I removed what I didn't realize was a compression fitting on a copper pipe for my kitchen cold water supply. Is it possible to reuse the compression fitting or do I need to buy a new one to replace it?

It looks like it's some kind of plastic. It took a tremendous amount of force to loosen, and a fairly cursory attempt at re-tightening resulted in a leak. Also, I assume I should wrap everything in teflon tape when replacing the connectors?

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    Teflon tape will be worse than useless here. Clean well without scratching. If you have an urge to apply something, somewhere, put a little bit of pipe dope (teflon pipe dope if it makes you happy) on the male threads - no effect whatever on the seal, but it will help the next time someone needs to unthread the thing (like anti-sieze, but safe for use around drinking water, which anti-seize is not.)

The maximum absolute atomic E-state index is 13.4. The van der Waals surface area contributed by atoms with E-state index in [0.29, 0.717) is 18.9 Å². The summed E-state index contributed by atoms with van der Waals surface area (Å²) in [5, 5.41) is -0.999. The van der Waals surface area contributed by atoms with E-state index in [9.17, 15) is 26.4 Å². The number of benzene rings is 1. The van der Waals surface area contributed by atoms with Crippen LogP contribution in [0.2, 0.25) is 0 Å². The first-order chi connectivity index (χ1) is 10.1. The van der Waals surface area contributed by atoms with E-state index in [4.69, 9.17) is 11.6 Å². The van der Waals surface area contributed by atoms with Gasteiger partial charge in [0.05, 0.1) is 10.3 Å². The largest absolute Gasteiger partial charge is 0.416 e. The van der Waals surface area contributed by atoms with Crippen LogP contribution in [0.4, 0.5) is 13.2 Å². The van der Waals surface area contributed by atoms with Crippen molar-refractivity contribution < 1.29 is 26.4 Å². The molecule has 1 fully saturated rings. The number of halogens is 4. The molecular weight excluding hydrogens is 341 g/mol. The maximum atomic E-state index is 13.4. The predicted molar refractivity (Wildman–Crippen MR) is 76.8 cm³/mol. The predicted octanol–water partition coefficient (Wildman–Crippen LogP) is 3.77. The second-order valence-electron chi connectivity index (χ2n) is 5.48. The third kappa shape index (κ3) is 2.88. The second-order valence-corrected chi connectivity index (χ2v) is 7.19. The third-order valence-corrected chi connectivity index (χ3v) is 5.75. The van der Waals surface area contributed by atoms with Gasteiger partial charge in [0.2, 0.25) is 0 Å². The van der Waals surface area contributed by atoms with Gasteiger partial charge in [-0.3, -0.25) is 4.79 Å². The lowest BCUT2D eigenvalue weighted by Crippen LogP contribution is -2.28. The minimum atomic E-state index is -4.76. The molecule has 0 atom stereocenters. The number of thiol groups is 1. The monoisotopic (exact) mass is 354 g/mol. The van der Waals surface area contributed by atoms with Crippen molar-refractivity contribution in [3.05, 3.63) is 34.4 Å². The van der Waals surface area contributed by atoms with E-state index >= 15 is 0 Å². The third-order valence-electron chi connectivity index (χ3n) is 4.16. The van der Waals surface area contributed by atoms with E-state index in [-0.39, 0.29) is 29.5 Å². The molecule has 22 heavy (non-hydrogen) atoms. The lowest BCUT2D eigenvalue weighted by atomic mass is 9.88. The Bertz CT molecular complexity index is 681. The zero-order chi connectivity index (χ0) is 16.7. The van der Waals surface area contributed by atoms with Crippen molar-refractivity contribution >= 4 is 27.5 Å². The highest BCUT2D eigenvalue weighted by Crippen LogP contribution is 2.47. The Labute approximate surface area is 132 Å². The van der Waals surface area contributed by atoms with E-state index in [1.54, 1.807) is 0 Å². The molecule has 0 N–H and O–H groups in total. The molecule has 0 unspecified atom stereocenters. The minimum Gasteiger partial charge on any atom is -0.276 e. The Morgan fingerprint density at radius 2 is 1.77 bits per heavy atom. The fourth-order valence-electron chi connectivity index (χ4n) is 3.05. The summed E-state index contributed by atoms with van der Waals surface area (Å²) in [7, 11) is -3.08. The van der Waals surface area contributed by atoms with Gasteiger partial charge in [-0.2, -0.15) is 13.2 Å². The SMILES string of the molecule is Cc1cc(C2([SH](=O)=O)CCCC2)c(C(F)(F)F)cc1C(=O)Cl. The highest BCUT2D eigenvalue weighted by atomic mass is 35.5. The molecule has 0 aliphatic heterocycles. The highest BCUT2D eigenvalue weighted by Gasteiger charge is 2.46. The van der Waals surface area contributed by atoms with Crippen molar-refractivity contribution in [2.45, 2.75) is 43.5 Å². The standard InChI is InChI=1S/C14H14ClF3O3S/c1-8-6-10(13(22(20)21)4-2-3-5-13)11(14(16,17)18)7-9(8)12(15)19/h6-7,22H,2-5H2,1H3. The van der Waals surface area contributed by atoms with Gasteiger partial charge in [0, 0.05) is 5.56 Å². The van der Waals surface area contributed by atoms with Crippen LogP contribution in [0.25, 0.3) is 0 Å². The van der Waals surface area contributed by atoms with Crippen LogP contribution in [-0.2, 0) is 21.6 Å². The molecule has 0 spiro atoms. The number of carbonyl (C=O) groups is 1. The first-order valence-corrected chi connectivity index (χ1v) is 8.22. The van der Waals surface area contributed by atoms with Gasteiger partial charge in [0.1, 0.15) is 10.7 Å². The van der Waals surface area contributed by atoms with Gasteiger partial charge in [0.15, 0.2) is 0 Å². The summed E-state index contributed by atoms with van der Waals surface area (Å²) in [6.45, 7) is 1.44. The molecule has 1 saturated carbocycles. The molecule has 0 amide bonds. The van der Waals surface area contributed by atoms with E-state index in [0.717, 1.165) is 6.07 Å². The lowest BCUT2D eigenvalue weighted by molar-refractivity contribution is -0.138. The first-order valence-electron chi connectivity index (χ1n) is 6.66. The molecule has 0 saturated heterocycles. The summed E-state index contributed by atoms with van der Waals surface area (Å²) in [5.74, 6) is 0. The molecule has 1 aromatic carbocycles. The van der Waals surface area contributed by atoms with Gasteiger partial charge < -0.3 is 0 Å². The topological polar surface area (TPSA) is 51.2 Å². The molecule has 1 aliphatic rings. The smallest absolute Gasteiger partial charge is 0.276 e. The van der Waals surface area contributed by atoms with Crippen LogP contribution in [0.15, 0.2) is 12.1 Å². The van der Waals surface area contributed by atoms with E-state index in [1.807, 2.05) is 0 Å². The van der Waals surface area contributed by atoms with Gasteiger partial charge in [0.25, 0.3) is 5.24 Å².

– Ecnerwal
    Dec 10, 2013 at 4:23
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    If it was me, I'd cut the pipe and install a T to run a proper valve for the blue line (ice maker?). Those puncture valves are prone to clogging and leaking, so you may as well fix it right while you're down there. Then after the T, install a new compression fitting for the sink. As others mention, the ferrule is deformed by the nut to make a water tight seal and won't properly seal if it becomes too damaged.
    – BMitch
    Dec 10, 2013 at 14:07
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    @BMitch it's to a basement RO filter, and yes, that's what I ended up doing after writing the post. It didn't need to be cut; I just disconnected the other end of the copper line that was attached to the cold water shutoff valve. I have no idea why my Dad presumably installed the copper line rather than pick up a tee when he hooked this up for me years ago. I've experienced problems with those valves in my basement humidifier connection. Dec 10, 2013 at 14:38

4 Answers 4


If it hasn't been tightened many times, it should be okay to reuse.